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article imageIt is happening again — World's bananas at risk of extinction

By Karen Graham     Dec 1, 2015 in Food
History does repeat itself, and one of the world's favorite fruits is at risk of disappearing, maybe for good. A virulent fungal disease has struck again, jumping continents as it devastates banana crops in its relentless move toward Latin America.
As reported in Digital Journal in June 2015, in the 1950s, the banana industry hung on by the skin of its teeth after the top-selling Gros Michel banana met its demise due to one of the Fusarium oxysporum f.sp. cubense (FOC) fungi.
When the fungal disease eventually wiped out the Gros Michel banana crops, growers turned to the Cavendish banana. It proved to be resistant to the early stages of FOC, or Panama Disease, as it is known around the world. It's important to remember that banana plants are clones, monocultures, and cannot reproduce.
A clone of an organism cannot reproduce, and as in the case of banana plants, they can’t evolve, either, leaving them defenseless against disease, Quartz points out.
New crop of banana plants growing in Australia.
New crop of banana plants growing in Australia.
FOC Tropical race 4 is spreading rapidly
Scientists at Wageningen University have identified a clone of the Fusarium oxysporum f.sp. cubense (FOC), informally called Tropical Race 4, affecting Cavendish bananas in Jordan, Mozambique, China, Indonesia, Australia and many other countries. They point out strains of the fungal samples taken around the world are genetically identical.
Gert Kema, a banana expert at Wageningen UR, says: "This research demonstrates that the quarantine measures and information provided around the globe apparently have not had the desired effect." Perhaps more important is that methods of quarantine need to be employed because of the susceptibility of the Cavendish to TR4.
Kema explains, "That's why we have to intensify awareness campaigns to reach small and large-scale growers in order to help them with developing and implementing quarantine measures preventing the fungus from continued spreading."
Notice the wilting on these banana plants. They are infected with TR4.
Notice the wilting on these banana plants. They are infected with TR4.
While TR4 has not been identified as being found in Latin America, it is possible that the fungus is already there. Randy Ploetz, the professor of plant pathology at the University of Florida who discovered Tropical Race 4 was quoted by Quartz as saying, when the disease was discovered in Jordan, Oman and Mozambique, that jump in continents pointed to "workers brought over to establish the plantations—some of them were from Latin America.”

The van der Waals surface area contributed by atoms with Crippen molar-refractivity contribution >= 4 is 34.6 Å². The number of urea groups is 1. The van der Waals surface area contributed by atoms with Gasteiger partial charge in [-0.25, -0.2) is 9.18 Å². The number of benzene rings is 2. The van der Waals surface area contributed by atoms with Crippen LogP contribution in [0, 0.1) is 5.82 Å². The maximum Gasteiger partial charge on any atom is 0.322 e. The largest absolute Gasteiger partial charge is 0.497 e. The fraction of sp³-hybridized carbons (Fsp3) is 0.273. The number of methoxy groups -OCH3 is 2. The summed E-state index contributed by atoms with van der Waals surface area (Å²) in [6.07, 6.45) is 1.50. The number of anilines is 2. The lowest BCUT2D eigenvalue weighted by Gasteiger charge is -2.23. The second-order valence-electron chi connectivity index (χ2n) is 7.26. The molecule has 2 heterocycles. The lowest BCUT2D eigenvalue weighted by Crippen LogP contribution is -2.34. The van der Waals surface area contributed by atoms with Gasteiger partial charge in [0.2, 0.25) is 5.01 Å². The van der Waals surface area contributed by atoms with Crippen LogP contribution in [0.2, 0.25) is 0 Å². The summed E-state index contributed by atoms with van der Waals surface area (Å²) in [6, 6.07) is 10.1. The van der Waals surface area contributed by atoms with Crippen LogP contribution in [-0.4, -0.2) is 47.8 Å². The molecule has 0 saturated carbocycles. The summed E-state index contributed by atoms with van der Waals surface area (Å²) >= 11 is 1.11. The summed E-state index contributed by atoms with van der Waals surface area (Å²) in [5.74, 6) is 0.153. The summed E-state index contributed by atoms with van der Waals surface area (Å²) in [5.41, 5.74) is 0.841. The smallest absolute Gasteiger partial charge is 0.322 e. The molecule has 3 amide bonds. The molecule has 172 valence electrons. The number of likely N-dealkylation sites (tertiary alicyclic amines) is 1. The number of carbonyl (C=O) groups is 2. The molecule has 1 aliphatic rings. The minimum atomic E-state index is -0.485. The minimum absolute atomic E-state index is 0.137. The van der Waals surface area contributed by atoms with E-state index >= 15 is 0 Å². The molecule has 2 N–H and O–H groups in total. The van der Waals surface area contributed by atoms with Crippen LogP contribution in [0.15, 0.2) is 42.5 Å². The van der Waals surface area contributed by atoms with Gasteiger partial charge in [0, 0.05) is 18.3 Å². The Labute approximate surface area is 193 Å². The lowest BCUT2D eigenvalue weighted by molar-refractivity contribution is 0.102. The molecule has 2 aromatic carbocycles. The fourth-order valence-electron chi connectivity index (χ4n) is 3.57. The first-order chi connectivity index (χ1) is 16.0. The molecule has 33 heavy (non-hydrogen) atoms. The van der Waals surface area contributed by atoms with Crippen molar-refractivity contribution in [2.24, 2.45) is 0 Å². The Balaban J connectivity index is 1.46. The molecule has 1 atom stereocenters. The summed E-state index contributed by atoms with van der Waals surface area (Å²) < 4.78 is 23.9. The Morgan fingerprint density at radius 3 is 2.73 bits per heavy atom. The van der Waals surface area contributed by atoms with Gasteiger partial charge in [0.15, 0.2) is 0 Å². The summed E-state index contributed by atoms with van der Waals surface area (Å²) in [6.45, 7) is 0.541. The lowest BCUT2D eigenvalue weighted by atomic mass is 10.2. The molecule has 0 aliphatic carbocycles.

Ploetz added, “And this is an insidious disease in that it can move… by soil-contaminated machinery, tools—that kind of thing.” Chiquita, the $548-million fruit giant, the world's largest banana market, doesn't seem to take the TR4 disease very seriously.
Ed Lloyd, a spokesman for Chiquita, told the Charlotte Business Journal in late December 2013, “It’s certainly not an immediate threat to banana production in Latin America," adding, the company was using a “risk-mitigation program” in approaching the possible risk.
When the banana plant is infected with TR4  the vascular system gets clogged  preventing nutrients f...
When the banana plant is infected with TR4, the vascular system gets clogged, preventing nutrients from going up to the leaves and fruits, killing the plant.
The ravages to the banana crop will be disastrous if the tropical Race 4 fungus spreads to Latin America. When the Gros Michel banana went belly-up, the economic loss was a staggering $2.3 billion U.S. dollars (around $18.2 billion in today’s terms). Tropical Race 4, in comparison, has already damaged $400 million in banana crops in the Philippines alone.
But that is not the worst part of this particular disease. Tropical Race 4 is a real killing machine, and it's not only Cavendish bananas that are at risk. A number of other banana species immune to Race 1 have no defense against TR4, and Ploetz says TR4 is capable of killing almost 85 percent of the 160 million tons of bananas and plantains produced each year.
Think of this, too — over 400 million people rely on bananas for 15 to 27 percent of their total daily calories. Bananas have become the fourth most important food product in the world, after rice, wheat, and milk. Where bananas were once a snack food, they have now become an important food source for 9/10ths of the world's poor. When the Cavendish banana disappears, what will happen then?
This study, "Worse Comes to Worst: Bananas and Panama Disease—When Plant and Pathogen Clones Meet," was published in the journal PLOS on November, 19, 2015.
More about Bananas, Cavendish bananas, fusarium oxysporum fsp, Panama disease, tropical race 4
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